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Summer Knight

by Jim Butcher

Other authors: See the other authors section.

Series: The Dresden Files (4)

MembersReviewsPopularityAverage ratingConversations / Mentions
6,743167998 (4.14)1 / 272
Despondent over the loss of his vampire girlfriend, private detective and wizard-for-hire Harry Dresden undertakes a mission for the Winter Queen of Faerie to find out who murdered the Summer Queen's right-hand man, the Summer Knight, and clear the Winter Queen of the crime.



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English (165)  Piratical (1)  German (1)  All languages (167)
Showing 1-5 of 165 (next | show all)
Fairies. Armies of them. But don't call them fairies, because they don't like it and they have claws and fangs and monstrous powers that mortals (even wizards) either fear or get cut down by.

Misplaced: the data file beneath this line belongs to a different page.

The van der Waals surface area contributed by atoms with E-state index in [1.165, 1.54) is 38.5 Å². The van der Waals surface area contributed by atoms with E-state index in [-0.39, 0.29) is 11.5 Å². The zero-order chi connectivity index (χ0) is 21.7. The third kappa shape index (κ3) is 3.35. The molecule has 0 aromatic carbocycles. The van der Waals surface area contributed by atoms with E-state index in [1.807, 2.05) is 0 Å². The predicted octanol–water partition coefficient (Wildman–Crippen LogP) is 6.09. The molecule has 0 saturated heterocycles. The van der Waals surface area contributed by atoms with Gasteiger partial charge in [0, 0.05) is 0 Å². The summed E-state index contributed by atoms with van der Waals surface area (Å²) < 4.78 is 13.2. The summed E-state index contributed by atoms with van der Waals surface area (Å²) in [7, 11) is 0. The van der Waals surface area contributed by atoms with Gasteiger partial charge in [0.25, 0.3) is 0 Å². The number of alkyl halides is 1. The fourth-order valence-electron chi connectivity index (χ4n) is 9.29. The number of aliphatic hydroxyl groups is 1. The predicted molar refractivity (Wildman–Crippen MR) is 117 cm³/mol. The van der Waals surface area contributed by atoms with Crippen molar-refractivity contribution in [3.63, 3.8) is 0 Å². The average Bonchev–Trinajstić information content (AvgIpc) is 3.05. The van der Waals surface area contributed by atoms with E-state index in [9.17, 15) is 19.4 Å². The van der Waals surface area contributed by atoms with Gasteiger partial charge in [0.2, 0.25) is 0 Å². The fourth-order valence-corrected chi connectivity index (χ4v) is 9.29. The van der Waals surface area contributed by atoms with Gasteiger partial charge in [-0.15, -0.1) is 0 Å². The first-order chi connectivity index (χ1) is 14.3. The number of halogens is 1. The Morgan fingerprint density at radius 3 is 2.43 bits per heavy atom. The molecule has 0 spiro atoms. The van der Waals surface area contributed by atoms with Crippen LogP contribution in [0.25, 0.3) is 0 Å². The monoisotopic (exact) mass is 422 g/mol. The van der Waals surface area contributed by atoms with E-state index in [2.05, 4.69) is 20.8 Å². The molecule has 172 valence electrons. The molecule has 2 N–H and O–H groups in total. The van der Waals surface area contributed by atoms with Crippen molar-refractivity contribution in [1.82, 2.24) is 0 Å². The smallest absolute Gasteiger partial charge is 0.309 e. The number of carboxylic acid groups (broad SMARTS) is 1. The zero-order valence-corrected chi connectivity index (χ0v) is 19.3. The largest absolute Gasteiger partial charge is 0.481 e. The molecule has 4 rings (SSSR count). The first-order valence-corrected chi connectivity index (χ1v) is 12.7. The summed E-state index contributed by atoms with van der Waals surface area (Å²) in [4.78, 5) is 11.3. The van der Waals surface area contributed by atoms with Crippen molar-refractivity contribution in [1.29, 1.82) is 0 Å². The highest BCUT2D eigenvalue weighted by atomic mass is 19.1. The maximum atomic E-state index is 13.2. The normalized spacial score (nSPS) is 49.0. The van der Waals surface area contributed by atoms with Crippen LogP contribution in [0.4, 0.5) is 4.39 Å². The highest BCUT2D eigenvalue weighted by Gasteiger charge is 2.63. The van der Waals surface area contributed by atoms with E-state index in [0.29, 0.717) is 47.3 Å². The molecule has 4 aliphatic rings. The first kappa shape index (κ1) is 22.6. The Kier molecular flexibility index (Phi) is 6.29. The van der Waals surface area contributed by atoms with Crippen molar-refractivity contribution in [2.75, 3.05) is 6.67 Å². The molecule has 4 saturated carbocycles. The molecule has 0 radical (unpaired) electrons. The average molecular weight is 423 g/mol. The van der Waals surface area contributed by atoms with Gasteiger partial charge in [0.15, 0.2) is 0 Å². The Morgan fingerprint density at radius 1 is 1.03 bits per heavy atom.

And Harry is stuck working for one of their Queens, investigating the death of the Summer Knight (kind of the mortal weapon/sheriff for the Queens). He's trying to avoid an all-out war among the Summer and Winter Courts, which would be apocalyptic to the mortal realm.

More fun, thrills, danger, and some heavyweight magic battles, along the way. Trolls, pixies, unicorns and a council of wizards who debate executing Harry, if he survives everything else.

Oh, and a blast from the past who may be the death of him. (you know, assuming everyone else fails)

I've definitely become a Jim Butcher fan. ( )
1 vote James_Patrick_Joyce | Oct 24, 2020 |
This episode in the Dresden files definitely gave me a new view on fairies. I got a taste of it with Harry's fairy godmother in previous installments, but this book definitely gave more character to the fairy world created by Jim Butcher. It started off slowly with Harry moping around, but definitely picked up pace quickly. ( )
  jguidry | Sep 27, 2020 |